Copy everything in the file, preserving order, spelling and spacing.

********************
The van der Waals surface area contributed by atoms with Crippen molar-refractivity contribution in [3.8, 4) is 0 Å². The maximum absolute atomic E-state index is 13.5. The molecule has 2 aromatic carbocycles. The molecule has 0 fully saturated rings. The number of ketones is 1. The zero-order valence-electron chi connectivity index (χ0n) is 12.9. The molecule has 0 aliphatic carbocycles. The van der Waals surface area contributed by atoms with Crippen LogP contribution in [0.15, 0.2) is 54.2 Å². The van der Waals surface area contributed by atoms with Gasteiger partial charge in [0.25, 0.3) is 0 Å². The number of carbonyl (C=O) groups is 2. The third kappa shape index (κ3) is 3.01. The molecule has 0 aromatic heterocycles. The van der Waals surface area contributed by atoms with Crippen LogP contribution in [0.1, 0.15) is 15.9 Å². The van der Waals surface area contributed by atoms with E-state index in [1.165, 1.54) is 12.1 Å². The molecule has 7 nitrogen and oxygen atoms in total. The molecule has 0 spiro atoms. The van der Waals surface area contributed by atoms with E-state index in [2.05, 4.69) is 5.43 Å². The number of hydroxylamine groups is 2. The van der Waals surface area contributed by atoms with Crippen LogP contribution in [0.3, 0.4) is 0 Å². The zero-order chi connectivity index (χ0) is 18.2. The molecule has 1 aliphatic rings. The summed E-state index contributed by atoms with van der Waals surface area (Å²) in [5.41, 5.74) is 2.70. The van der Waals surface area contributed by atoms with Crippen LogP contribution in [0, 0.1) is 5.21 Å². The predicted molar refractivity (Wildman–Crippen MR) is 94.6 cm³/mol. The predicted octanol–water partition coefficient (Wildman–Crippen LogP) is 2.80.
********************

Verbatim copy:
The van der Waals surface area contributed by atoms with Crippen molar-refractivity contribution in [3.8, 4) is 0 Å². The maximum absolute atomic E-state index is 13.5. The molecule has 2 aromatic carbocycles. The molecule has 0 fully saturated rings. The number of ketones is 1. The zero-order valence-electron chi connectivity index (χ0n) is 12.9. The molecule has 0 aliphatic carbocycles. The van der Waals surface area contributed by atoms with Crippen LogP contribution in [0.15, 0.2) is 54.2 Å². The van der Waals surface area contributed by atoms with Gasteiger partial charge in [0.25, 0.3) is 0 Å². The number of carbonyl (C=O) groups is 2. The third kappa shape index (κ3) is 3.01. The molecule has 0 aromatic heterocycles. The van der Waals surface area contributed by atoms with Crippen LogP contribution in [0.1, 0.15) is 15.9 Å². The van der Waals surface area contributed by atoms with E-state index in [1.165, 1.54) is 12.1 Å². The molecule has 7 nitrogen and oxygen atoms in total. The molecule has 0 spiro atoms. The van der Waals surface area contributed by atoms with E-state index in [2.05, 4.69) is 5.43 Å². The number of hydroxylamine groups is 2. The van der Waals surface area contributed by atoms with Crippen LogP contribution in [0.3, 0.4) is 0 Å². The zero-order chi connectivity index (χ0) is 18.2. The molecule has 1 aliphatic rings. The summed E-state index contributed by atoms with van der Waals surface area (Å²) in [5.41, 5.74) is 2.70. The van der Waals surface area contributed by atoms with Crippen LogP contribution in [0, 0.1) is 5.21 Å². The predicted molar refractivity (Wildman–Crippen MR) is 94.6 cm³/mol. The predicted octanol–water partition coefficient (Wildman–Crippen LogP) is 2.80.